2. Taking a shorter program simply relates to "how much" training one wants to get, and of what type (what mix of classes). For the Bible, I think everyone would agree that "more is better" (the more we study and think about God's Word, the better). But not all that training has to come in a single degree program. One might opt for a shorter degree now, with the possibility of later expanding the education. Others might choose to get as much now, realizing they may never come back to formal education again. Hopefully all preachers "self-learn" throughout their ministry, whether they ever return to formal education or not. So convenience to get some training now, with plans to expand later is not necessarily wrong.
  3. Taking an online course has different convenience accommodations than moving to study, but it is not necessarily more "convenient." I try to help my students in my online graduate classes realize what they are in for. We offer a 7-week versions of a full term (15 week) classes, which means they are double the pace and intensity. So taking a 3 credit class in a 7-week version will feel like you are taking 6 credits during that time. It means the 135 clock hours expected of a student in a term (to meet standards for graduate level credits for in-class as well as study/work outside of class) will map out to about 19.25 hours a week: the equivalent of taking on a part-time job. If a student chooses to take two classes during the same half-term session, then they are taking on expected load of a full-time job during those 7 weeks. Add that into one who may already be working a full-time job, doing ministry, raising children, etc., and something will have to "give" (sleep, maybe). So online may not be so "convenient." Often when people move to go to school, their focus is school, so they expect the "full-time" of courses, and have possibly arranged work such that it is part-time, and ministry is "there," but not "full-time." So one changes the conveniences depending on the route one takes (and that is not to say that online vs. in-person need be different: one can be full-time at it all, doing in-person courses, and part-time at "life" while full-time doing online courses; but generally it falls as I noted above).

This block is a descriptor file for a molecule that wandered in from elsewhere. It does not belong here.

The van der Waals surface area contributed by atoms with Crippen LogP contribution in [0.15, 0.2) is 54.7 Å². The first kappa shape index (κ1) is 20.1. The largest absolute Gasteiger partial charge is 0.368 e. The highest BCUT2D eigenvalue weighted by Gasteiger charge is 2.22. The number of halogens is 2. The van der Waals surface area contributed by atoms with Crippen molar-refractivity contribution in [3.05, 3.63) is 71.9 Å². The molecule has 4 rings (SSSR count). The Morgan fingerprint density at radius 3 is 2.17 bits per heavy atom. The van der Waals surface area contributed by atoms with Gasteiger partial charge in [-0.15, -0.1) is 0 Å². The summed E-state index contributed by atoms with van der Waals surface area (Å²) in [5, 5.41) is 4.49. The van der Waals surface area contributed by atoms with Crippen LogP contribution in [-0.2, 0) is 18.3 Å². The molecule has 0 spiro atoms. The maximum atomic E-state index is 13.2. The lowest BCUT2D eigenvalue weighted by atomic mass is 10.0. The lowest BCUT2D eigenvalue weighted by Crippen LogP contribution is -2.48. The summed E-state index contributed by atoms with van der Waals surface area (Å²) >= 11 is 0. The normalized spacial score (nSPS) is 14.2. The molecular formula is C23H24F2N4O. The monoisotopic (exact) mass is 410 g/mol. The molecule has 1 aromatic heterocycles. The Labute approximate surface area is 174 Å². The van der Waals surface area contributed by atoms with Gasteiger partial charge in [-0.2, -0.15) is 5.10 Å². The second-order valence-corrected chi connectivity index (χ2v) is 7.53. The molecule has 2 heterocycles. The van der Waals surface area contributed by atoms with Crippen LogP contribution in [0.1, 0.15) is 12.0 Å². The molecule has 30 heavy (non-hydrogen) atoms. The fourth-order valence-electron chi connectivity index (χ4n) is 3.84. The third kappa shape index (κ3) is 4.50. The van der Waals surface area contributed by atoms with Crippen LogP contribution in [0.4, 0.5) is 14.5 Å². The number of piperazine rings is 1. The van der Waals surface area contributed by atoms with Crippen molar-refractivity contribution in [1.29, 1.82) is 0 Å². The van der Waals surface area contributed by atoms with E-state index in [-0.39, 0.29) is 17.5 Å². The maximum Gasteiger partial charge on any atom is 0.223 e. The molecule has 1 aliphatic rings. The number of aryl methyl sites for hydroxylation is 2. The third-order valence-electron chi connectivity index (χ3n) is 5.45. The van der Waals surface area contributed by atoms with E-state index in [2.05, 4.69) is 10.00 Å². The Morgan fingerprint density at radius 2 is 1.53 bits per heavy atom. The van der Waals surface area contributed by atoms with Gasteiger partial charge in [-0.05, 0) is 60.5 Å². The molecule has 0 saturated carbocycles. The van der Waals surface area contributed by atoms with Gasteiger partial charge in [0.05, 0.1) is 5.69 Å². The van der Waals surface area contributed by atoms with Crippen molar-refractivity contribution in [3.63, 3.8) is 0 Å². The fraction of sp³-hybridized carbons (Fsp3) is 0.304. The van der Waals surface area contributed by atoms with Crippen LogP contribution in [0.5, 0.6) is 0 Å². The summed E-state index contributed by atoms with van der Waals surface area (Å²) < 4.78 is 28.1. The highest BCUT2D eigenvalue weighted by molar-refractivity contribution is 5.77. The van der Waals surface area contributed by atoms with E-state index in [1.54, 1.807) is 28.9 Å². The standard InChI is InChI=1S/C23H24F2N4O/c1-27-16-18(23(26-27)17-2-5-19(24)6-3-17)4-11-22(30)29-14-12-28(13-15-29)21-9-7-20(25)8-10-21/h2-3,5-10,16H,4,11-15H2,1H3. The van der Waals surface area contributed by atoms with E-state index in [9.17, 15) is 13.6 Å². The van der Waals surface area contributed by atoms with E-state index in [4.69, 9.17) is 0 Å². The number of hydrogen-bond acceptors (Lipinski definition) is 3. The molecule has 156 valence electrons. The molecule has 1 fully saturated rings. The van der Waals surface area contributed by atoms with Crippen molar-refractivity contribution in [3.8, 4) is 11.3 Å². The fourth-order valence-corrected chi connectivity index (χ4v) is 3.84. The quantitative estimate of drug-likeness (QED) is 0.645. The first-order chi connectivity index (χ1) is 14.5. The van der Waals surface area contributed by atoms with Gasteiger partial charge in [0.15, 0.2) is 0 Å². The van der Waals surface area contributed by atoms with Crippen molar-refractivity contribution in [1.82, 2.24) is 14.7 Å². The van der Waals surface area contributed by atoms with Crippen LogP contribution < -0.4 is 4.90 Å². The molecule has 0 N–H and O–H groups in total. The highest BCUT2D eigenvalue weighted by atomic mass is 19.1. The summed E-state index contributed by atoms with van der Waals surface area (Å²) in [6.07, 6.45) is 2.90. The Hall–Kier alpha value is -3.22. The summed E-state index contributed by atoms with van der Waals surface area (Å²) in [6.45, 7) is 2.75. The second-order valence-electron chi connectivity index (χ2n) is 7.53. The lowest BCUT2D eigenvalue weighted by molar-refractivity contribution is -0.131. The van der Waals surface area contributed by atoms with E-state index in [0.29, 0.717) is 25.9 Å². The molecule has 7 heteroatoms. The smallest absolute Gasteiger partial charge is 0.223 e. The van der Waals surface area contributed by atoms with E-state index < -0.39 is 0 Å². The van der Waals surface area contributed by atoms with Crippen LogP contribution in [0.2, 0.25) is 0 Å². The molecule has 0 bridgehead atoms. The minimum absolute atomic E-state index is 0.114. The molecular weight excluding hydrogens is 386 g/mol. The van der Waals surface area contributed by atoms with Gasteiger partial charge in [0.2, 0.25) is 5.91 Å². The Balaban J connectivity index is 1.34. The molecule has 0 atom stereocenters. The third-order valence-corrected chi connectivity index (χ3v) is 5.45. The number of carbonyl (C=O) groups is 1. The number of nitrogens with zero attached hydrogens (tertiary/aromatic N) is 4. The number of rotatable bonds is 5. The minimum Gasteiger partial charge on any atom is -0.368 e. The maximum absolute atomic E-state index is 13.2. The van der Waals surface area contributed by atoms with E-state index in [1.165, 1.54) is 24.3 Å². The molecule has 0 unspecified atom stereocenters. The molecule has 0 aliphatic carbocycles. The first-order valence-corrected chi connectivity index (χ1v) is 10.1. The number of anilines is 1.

So regarding online vs. in-person, it is all matter of what "mix" of convenience one wants to have in one's life, but no matter what, there are going to be inconveniences experienced. Do what works for you, but don't cheat yourself on the learning needed to be an ever more effective minister (whether that is "self-learned" or formally gaining a degree).

Scott Smith, Ph.D.

The goal now, the destiny to come, holiness like God—
Gen 1:27, Lev 19:2, 1 Pet 1:15-16

TylerR's picture

Editor

I was going to write a larger piece, but Scott (above) echoed my own thoughts. Instead, I have a few short comments that I believe most fair-minded people can agree on: